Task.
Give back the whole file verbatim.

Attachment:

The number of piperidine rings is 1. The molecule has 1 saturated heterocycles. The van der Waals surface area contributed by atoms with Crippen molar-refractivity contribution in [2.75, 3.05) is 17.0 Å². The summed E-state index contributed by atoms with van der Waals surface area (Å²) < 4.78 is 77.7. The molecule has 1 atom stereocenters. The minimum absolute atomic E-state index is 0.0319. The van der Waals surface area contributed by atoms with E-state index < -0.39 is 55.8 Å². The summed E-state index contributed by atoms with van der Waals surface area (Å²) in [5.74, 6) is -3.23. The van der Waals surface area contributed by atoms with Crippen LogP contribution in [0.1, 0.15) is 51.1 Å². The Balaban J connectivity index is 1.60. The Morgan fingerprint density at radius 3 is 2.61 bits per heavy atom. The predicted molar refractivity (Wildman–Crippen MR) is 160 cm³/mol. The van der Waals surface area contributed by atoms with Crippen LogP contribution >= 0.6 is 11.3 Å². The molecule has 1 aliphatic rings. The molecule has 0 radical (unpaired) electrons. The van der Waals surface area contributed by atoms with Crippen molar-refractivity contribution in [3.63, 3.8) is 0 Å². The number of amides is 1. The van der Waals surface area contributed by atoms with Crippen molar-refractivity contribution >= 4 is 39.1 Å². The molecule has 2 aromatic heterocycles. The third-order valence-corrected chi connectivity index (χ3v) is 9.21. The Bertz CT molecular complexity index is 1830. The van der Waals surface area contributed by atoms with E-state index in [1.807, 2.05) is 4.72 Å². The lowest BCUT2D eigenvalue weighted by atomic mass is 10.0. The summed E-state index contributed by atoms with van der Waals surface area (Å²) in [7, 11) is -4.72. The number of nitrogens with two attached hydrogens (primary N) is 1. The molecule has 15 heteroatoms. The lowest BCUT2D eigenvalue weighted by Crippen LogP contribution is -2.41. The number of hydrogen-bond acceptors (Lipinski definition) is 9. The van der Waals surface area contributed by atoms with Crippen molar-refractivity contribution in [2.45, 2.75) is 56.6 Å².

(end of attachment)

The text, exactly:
The number of piperidine rings is 1. The molecule has 1 saturated heterocycles. The van der Waals surface area contributed by atoms with Crippen molar-refractivity contribution in [2.75, 3.05) is 17.0 Å². The summed E-state index contributed by atoms with van der Waals surface area (Å²) < 4.78 is 77.7. The molecule has 1 atom stereocenters. The minimum absolute atomic E-state index is 0.0319. The van der Waals surface area contributed by atoms with E-state index < -0.39 is 55.8 Å². The summed E-state index contributed by atoms with van der Waals surface area (Å²) in [5.74, 6) is -3.23. The van der Waals surface area contributed by atoms with Crippen LogP contribution in [0.1, 0.15) is 51.1 Å². The Balaban J connectivity index is 1.60. The Morgan fingerprint density at radius 3 is 2.61 bits per heavy atom. The predicted molar refractivity (Wildman–Crippen MR) is 160 cm³/mol. The van der Waals surface area contributed by atoms with Crippen LogP contribution >= 0.6 is 11.3 Å². The molecule has 1 aliphatic rings. The molecule has 0 radical (unpaired) electrons. The van der Waals surface area contributed by atoms with Crippen molar-refractivity contribution in [3.63, 3.8) is 0 Å². The number of amides is 1. The van der Waals surface area contributed by atoms with Crippen molar-refractivity contribution >= 4 is 39.1 Å². The molecule has 2 aromatic heterocycles. The third-order valence-corrected chi connectivity index (χ3v) is 9.21. The Bertz CT molecular complexity index is 1830. The van der Waals surface area contributed by atoms with E-state index in [1.807, 2.05) is 4.72 Å². The lowest BCUT2D eigenvalue weighted by atomic mass is 10.0. The summed E-state index contributed by atoms with van der Waals surface area (Å²) in [7, 11) is -4.72. The number of nitrogens with two attached hydrogens (primary N) is 1. The molecule has 15 heteroatoms. The lowest BCUT2D eigenvalue weighted by Crippen LogP contribution is -2.41. The number of hydrogen-bond acceptors (Lipinski definition) is 9. The van der Waals surface area contributed by atoms with Crippen molar-refractivity contribution in [2.45, 2.75) is 56.6 Å².